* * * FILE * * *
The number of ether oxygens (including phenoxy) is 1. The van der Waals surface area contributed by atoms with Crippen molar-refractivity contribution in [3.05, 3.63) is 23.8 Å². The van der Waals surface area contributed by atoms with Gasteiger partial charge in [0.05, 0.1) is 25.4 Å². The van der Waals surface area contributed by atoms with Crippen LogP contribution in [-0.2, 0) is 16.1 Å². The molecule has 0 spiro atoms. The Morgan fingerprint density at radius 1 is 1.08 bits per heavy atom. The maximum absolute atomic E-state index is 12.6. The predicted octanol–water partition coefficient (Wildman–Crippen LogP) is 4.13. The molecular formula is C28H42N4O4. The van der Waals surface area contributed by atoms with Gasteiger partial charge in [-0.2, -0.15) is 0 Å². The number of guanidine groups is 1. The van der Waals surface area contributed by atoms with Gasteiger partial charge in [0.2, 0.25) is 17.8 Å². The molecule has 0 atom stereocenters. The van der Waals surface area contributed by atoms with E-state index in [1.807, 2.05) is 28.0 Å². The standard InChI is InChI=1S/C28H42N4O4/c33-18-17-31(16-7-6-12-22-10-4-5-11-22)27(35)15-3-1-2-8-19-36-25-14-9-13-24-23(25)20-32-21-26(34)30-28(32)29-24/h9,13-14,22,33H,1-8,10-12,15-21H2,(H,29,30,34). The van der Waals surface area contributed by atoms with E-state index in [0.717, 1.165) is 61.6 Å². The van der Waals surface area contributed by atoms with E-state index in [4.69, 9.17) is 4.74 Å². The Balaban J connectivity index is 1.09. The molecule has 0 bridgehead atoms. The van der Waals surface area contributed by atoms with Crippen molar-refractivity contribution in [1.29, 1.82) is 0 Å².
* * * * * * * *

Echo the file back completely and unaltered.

The number of ether oxygens (including phenoxy) is 1. The van der Waals surface area contributed by atoms with Crippen molar-refractivity contribution in [3.05, 3.63) is 23.8 Å². The van der Waals surface area contributed by atoms with Gasteiger partial charge in [0.05, 0.1) is 25.4 Å². The van der Waals surface area contributed by atoms with Crippen LogP contribution in [-0.2, 0) is 16.1 Å². The molecule has 0 spiro atoms. The Morgan fingerprint density at radius 1 is 1.08 bits per heavy atom. The maximum absolute atomic E-state index is 12.6. The predicted octanol–water partition coefficient (Wildman–Crippen LogP) is 4.13. The molecular formula is C28H42N4O4. The van der Waals surface area contributed by atoms with Gasteiger partial charge in [-0.2, -0.15) is 0 Å². The number of guanidine groups is 1. The van der Waals surface area contributed by atoms with Gasteiger partial charge in [0.2, 0.25) is 17.8 Å². The molecule has 0 atom stereocenters. The van der Waals surface area contributed by atoms with E-state index in [1.807, 2.05) is 28.0 Å². The standard InChI is InChI=1S/C28H42N4O4/c33-18-17-31(16-7-6-12-22-10-4-5-11-22)27(35)15-3-1-2-8-19-36-25-14-9-13-24-23(25)20-32-21-26(34)30-28(32)29-24/h9,13-14,22,33H,1-8,10-12,15-21H2,(H,29,30,34). The van der Waals surface area contributed by atoms with E-state index in [0.717, 1.165) is 61.6 Å². The van der Waals surface area contributed by atoms with E-state index in [4.69, 9.17) is 4.74 Å². The Balaban J connectivity index is 1.09. The molecule has 0 bridgehead atoms. The van der Waals surface area contributed by atoms with Crippen molar-refractivity contribution in [1.29, 1.82) is 0 Å².